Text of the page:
The Ravens – Like Straight Out of Alfred Hitchcock’s “The Birds”

My Love and I were staying in charming villas near the Fairmont Hot Springs in beautiful British Columbia. It was a lovely day, perfect for taking a romantic stroll on the foot path amongst the golf greens from our villa to the hot springs. We soon saw that the path was to be mostly gravel and straight up, but really worth continuing on so that we could experience the beautiful scenery and rushing creek next to us.

The Fitbit calculated our floors as we hiked straight up the path in between tall gully walls. As we neared what we felt must be the best part of the hike (because we could see a beautiful 50 to 60 foot tall waterfall in the distance), we were greeted by a raven. The raven stood defiantly on the ground in the middle of the fairly narrow path. It squawked continuous cries at us, while it also turned in different directions as if beckoning its friends at the same time. As we neared the raven, we expected that it would just fly off and allow us to continue on our journey. 

Well, that was when the true adventure began. As we approached, the raven jumped aggressively toward us, opening it’s beak wide, squawking its warning for us to back away. It opened its big yellow beak so wide with every threatening squawk that we could almost see clear to the back of the it’s throat!  We were clearly in its territory and it wasn’t going to allow us to enter.  It was a smaller raven though … it couldn’t be that much of a threat, could it?  Suddenly several other ravens starting flying in above us. These new creatures were definitely the reinforcements because they were sized more like small wild turkeys! While one or two landed on branches of the tree beside us, others circled the sky above us. Another 5 or 6 of the brutes lined up on each of the gully walls adjacent to us, all the while crying out their continuous warnings for us to back away.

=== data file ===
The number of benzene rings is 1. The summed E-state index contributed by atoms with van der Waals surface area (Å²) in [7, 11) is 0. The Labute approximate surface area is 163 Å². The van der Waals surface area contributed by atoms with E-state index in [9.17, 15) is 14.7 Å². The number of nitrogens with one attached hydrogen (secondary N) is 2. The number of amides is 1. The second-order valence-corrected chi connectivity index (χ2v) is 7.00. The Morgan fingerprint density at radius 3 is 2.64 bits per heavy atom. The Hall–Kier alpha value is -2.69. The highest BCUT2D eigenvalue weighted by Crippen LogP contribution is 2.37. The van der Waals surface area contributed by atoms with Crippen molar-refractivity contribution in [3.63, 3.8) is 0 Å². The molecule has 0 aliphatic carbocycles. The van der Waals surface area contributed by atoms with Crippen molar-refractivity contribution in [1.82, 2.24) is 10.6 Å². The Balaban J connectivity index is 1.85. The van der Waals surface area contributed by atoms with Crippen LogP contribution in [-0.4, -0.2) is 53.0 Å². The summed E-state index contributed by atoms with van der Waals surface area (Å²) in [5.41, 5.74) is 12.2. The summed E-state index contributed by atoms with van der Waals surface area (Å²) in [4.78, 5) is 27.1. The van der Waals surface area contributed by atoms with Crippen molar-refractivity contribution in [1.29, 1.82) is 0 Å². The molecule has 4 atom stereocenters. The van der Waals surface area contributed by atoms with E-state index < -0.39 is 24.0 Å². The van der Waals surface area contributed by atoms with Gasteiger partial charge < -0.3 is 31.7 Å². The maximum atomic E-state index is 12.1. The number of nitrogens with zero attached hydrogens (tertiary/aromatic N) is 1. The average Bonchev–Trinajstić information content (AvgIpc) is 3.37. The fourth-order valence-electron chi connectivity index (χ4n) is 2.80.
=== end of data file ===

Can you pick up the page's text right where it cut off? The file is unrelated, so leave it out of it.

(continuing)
Not having encountered this situation before, I thought it was a good opportunity to record the event. That was not a good idea! As I started panning from one raven to the next, I heard warnings from my man to come away and then panic struck. I stood on uneven terrain, had a smartphone camera pointed at the sky and realized angry ravens were swooping down at me! Experience some of this panic by watching the accompanying video.

Sure, hilarious now after the fact!